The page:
Why Your Major Doesn't MatterWednesday, April 16, 2014
It's a profoundly simple, yet difficult, truth that college is about college. Not about a job.
College is suddenly about studying the "right" major. College is about a degree. A career. Studying things that would be applicable to getting a job that would make money.
I believe that this mindset comes from a distorted view of education in our heavily individualistic, consumerist culture. How little can I do and still get the best end result? What will give me the most in the long run? While it is definitely a good idea to be futuristically minded and to start making steps for life after college, I fear that this perspective can easily cause young people to lose sight of the true benefit of attending college.
As an undergraduate at Wheaton, a well respected Christian liberal arts schools, I have a few thoughts on college from my own personal observations and inquiries into the culture behind education.
Your major doesn't matter.
I'm sorry to break it to you, but what you major in really won't impact your job pursuits later in life as much as we are often taught. (This varies, of course, if you are pursuing a masters in specific fields such as physics or biochemistry.) But in general, the classes you study are there to challenge you as an individual. To make you a more interesting person. Not to get you a job.
Only 27% of graduates have a job related to their major. (The Washington Post)
David Muir, an anchor and correspondent for ABC World News, says about those he works with in the industry, "We all majored in what we were interested in. The curiosity and the willingness to adapt are more important than what the degree is in." (The New York Times)
So study what intrigues you, what excites you, what motivates and challenges you. I came into Wheaton as an English major. Now, I am pursuing an interdisciplinary studies degree, combining Anthropology (the study of culture) with literature. I will be specifically studying the way that popular and classical literature has an influence on cultural values and ideals.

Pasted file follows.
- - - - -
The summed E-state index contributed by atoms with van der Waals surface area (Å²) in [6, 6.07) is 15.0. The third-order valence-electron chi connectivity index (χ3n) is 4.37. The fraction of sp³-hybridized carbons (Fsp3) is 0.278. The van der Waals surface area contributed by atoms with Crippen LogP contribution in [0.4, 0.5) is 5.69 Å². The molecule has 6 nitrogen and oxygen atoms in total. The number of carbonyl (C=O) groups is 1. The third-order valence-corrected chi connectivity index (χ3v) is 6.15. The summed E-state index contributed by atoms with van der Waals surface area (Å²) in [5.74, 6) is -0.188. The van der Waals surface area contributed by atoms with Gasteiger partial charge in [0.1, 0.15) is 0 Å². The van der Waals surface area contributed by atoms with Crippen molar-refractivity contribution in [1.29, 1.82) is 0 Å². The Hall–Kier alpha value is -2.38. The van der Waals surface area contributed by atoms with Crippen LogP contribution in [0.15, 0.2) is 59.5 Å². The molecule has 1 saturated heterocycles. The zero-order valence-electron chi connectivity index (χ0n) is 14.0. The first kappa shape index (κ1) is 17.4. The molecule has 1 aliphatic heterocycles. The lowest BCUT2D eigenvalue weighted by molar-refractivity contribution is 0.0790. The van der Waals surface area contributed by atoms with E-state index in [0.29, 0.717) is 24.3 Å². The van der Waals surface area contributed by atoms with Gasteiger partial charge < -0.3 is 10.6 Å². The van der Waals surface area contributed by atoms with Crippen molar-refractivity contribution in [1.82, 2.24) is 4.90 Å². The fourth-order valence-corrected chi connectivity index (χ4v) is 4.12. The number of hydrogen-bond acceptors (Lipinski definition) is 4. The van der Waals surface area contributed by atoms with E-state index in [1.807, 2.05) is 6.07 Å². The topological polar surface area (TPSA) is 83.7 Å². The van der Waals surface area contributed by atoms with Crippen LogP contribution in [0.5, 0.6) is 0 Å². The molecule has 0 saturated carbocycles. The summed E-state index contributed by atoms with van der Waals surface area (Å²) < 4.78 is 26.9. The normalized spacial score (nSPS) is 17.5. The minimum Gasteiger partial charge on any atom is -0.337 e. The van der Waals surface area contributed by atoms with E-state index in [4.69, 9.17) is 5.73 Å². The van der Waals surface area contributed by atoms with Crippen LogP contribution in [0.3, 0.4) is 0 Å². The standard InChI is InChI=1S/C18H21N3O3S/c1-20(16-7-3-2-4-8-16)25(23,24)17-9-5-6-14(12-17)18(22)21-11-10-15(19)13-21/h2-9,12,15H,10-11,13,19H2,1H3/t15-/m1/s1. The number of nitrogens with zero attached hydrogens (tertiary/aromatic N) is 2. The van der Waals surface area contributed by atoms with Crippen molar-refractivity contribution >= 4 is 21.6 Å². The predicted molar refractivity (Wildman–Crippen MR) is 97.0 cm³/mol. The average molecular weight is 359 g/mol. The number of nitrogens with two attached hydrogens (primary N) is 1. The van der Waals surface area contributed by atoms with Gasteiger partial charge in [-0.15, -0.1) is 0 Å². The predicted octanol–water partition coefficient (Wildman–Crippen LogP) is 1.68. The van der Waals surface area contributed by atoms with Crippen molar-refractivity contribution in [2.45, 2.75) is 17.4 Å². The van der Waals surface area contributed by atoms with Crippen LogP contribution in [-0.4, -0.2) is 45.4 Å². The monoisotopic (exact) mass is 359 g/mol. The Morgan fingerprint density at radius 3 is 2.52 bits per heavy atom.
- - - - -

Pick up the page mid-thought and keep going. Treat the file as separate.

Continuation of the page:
Anthropology is difficult in that it forces me to think differently about life and to expand my worldview. So challenge yourself to be challenged.
College is not about a job.
College may help you get the kind of job that you want. But if your sole purpose in attending school is to get a single piece of paper and check it off your list, then you're missing out on the greater picture!
College is about discovering yourself.
I think it's pretty safe to say that I've learned just as much (if not more) outside of the classroom. At first, I thought that college was just about expanding my knowledge and growing deeper in my academic pursuits. But it is so much more. College is a unique opportunity to live in community with peers, to live life together.
Everything from relationships, drama, emotional stress, time management, late night conversations and social events have shaped the way I view college and the way I fit into the mosaic of Wheaton life. These four years truly are an opportunity to discover who you are and what you care about. Being away from home changes the dynamic in that now you really do have the freedom to make your own decisions. What path will you choose? The decisions you make are all part of shaping the kind of man or woman you will come to be.
So experience life. :)
Meet and get to know faculty. Learn from their sagacity and expertise in the field. Network with them — they may have connections that can help you.
Make friends from diverse backgrounds to expand your cultural awareness and breadth of understanding.
Study what you like. Don't stress over your major because it's far from the most important aspect of college.
Travel abroad if you have the opportunity. Traveling can be transformative in helping you get a sense of the global community and your place in it.
Use your time wisely, but take the time to live and experience.
College is about college. Don't wish it away, hoping to get to the next step.